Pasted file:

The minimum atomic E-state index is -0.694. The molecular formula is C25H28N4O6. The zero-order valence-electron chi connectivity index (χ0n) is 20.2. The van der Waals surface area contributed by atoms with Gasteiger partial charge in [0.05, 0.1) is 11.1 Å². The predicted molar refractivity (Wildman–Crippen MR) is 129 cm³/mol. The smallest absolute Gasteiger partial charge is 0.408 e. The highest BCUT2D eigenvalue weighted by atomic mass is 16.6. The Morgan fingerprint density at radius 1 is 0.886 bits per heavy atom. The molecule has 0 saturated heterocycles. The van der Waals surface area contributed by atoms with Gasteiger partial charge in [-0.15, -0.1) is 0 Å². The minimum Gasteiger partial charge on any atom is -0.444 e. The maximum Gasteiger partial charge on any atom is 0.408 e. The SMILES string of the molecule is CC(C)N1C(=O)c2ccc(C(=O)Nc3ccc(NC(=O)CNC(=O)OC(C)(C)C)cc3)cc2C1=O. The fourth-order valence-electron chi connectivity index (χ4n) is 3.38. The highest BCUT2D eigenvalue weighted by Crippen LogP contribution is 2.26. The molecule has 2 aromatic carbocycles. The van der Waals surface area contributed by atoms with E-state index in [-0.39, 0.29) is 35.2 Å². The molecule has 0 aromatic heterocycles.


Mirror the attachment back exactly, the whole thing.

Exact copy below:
The minimum atomic E-state index is -0.694. The molecular formula is C25H28N4O6. The zero-order valence-electron chi connectivity index (χ0n) is 20.2. The van der Waals surface area contributed by atoms with Gasteiger partial charge in [0.05, 0.1) is 11.1 Å². The predicted molar refractivity (Wildman–Crippen MR) is 129 cm³/mol. The smallest absolute Gasteiger partial charge is 0.408 e. The highest BCUT2D eigenvalue weighted by atomic mass is 16.6. The Morgan fingerprint density at radius 1 is 0.886 bits per heavy atom. The molecule has 0 saturated heterocycles. The van der Waals surface area contributed by atoms with Gasteiger partial charge in [-0.15, -0.1) is 0 Å². The minimum Gasteiger partial charge on any atom is -0.444 e. The maximum Gasteiger partial charge on any atom is 0.408 e. The SMILES string of the molecule is CC(C)N1C(=O)c2ccc(C(=O)Nc3ccc(NC(=O)CNC(=O)OC(C)(C)C)cc3)cc2C1=O. The fourth-order valence-electron chi connectivity index (χ4n) is 3.38. The highest BCUT2D eigenvalue weighted by Crippen LogP contribution is 2.26. The molecule has 2 aromatic carbocycles. The van der Waals surface area contributed by atoms with E-state index in [-0.39, 0.29) is 35.2 Å². The molecule has 0 aromatic heterocycles.